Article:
Aside from the issue of how this came before the board last evening is the issue of whether there is any benefit to the 5 year olds of Fairfax to move from our current 2/3 day program(also called extended day) to a full-day program.  People tout that research states there is.  This same research also clearly states that extended or 2/3 day programs are considered full-day programs by researchers.  People claim one of the benefits of moving to full-day programs is socialization; however, this same research states that full-day programs actually have lower rates of pro-social behavior.   This research also clearly states that by 3rd and 4th grade at the latest you can’t distinguish between children who attended full-day, extended day, or half-day kindergarten programs.

We are being asked as taxpayers to pay the added expense every year for a full-day kindergarten program when people are struggling to feed their children, when people are accessing state aid programs at record rates, and when people are lucky to be employed.  It seems inappropriate to be adding programs and staff salary increases in this hidden manner in a budget that has staff losing their jobs, staff having reduced hours, and existing programs being reduced and cut.

We will be told a lot about how other communities, including Fletcher and Georgia, have moved to full-day programs.  The teachers say that we need to do it now because they did.  As parents, we have been known to ask our children if their friends are all jumping off a bridge, does that mean they should too?  Just because another community does something, does not make it in the best interests or appropriate for our community. 

What exactly do any of us know about the full-day kindergarten program that was voted on?  We could refer to the fact sheet put out by this administration in 2008 to seek some insight, except the only information provided during Monday’s board meeting on the full-day program was about recess and this contradicted their fact sheet as well.  The fact sheet from 2008 states there will be 2 20-30 minute recesses for our kindergarteners; the same administration stated during this board meeting that there would only be one.    It is difficult to trust an administration that keeps presenting conflicting or inadequate information.  It is difficult to trust a school board that accepts such contradictions without question.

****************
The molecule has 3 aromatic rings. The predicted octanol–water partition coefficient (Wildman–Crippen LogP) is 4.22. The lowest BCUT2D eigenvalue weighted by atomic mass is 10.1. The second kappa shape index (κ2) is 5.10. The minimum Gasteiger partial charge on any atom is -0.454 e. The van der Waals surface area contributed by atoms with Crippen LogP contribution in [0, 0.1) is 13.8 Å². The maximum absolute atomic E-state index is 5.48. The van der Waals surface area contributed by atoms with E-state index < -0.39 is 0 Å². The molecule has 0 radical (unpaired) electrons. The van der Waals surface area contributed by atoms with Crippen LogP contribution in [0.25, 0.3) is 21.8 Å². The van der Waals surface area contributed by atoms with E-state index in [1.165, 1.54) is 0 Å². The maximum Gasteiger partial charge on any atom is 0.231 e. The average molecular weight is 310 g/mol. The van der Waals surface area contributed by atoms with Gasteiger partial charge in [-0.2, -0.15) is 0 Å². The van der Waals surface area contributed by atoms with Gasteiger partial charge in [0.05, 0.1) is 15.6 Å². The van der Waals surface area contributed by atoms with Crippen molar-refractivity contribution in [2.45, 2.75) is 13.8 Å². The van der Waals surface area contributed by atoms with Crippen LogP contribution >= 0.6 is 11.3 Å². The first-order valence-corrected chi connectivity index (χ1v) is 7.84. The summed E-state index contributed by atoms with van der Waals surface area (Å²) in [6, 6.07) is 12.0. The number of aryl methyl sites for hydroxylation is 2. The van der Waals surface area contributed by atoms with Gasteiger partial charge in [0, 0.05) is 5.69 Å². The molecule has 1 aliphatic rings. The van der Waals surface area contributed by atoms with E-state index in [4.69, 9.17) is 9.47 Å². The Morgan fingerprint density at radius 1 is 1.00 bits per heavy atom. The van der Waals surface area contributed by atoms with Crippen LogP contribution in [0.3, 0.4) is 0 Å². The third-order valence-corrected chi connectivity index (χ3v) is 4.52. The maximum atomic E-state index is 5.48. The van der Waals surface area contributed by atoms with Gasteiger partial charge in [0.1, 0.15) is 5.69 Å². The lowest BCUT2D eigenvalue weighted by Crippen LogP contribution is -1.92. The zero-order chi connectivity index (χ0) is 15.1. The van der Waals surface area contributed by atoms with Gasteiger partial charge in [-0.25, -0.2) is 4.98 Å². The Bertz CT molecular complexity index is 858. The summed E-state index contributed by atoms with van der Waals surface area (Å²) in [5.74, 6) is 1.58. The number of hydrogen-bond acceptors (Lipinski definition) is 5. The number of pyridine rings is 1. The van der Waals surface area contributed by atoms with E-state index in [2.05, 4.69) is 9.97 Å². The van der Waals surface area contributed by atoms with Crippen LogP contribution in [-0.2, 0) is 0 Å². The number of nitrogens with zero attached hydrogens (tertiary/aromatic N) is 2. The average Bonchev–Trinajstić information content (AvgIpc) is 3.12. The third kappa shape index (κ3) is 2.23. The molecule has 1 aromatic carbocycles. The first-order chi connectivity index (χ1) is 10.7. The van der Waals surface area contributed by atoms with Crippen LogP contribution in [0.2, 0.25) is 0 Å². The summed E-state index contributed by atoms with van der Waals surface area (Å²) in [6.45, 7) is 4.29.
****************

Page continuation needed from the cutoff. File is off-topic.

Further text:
We heard a lot Monday night from some board members about the need for them to listen to the administrators who are making the recommendations about what is best practice.  Whatever happened to listening to parents?  These children are ours.  We are their first and their most important teachers throughout their lives.  We are responsible for the adults they become.  However, parents have been made to feel incompetent in how to support their children’s education throughout this process.  They are often faced with the ‘we are the teachers and therefore know best’ attitude.  I am a parent who is also a licensed teacher and wholeheartedly does not believe that full-day kindergarten is in the best interest of our children or my children. 

I would encourage community members to attend any school board meeting (2nd Monday of each month, 6:30pm in the library) and Town Meeting Day (Saturday, February 26th in the elementary gym) to let board members know that this kind of underhandedness is not how we want our board, administrators, and staff to operate.  I would strongly urge each Fairfax resident to vote NO to this behavior, NO to full-day kindergarten, and NO to the Fairfax School Budget for the 2011-12 school year.   

Respectfully submitted,
Patricia Hendee

Pages: 1 [2]
Powered by MySQL Powered by PHP SMF 2.0.18 | SMF © 2021, Simple Machines Valid XHTML 1.0! Valid CSS!